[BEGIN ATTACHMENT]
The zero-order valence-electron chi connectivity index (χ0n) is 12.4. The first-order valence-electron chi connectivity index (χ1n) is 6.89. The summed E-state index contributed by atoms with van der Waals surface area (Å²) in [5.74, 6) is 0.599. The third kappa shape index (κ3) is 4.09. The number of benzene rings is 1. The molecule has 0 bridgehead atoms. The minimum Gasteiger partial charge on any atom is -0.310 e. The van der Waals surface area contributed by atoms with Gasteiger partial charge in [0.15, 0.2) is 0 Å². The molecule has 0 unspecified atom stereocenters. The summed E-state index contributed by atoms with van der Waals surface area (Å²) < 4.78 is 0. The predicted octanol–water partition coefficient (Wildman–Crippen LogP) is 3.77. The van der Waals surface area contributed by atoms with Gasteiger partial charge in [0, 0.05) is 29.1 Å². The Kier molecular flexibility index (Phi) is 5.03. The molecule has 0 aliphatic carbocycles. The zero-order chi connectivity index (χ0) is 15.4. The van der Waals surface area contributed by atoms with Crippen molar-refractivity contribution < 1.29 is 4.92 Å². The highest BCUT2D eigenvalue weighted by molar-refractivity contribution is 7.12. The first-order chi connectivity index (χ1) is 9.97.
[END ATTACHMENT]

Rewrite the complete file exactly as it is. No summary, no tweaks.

The zero-order valence-electron chi connectivity index (χ0n) is 12.4. The first-order valence-electron chi connectivity index (χ1n) is 6.89. The summed E-state index contributed by atoms with van der Waals surface area (Å²) in [5.74, 6) is 0.599. The third kappa shape index (κ3) is 4.09. The number of benzene rings is 1. The molecule has 0 bridgehead atoms. The minimum Gasteiger partial charge on any atom is -0.310 e. The van der Waals surface area contributed by atoms with Gasteiger partial charge in [0.15, 0.2) is 0 Å². The molecule has 0 unspecified atom stereocenters. The summed E-state index contributed by atoms with van der Waals surface area (Å²) < 4.78 is 0. The predicted octanol–water partition coefficient (Wildman–Crippen LogP) is 3.77. The van der Waals surface area contributed by atoms with Gasteiger partial charge in [0, 0.05) is 29.1 Å². The Kier molecular flexibility index (Phi) is 5.03. The molecule has 0 aliphatic carbocycles. The zero-order chi connectivity index (χ0) is 15.4. The van der Waals surface area contributed by atoms with Crippen molar-refractivity contribution < 1.29 is 4.92 Å². The highest BCUT2D eigenvalue weighted by molar-refractivity contribution is 7.12. The first-order chi connectivity index (χ1) is 9.97.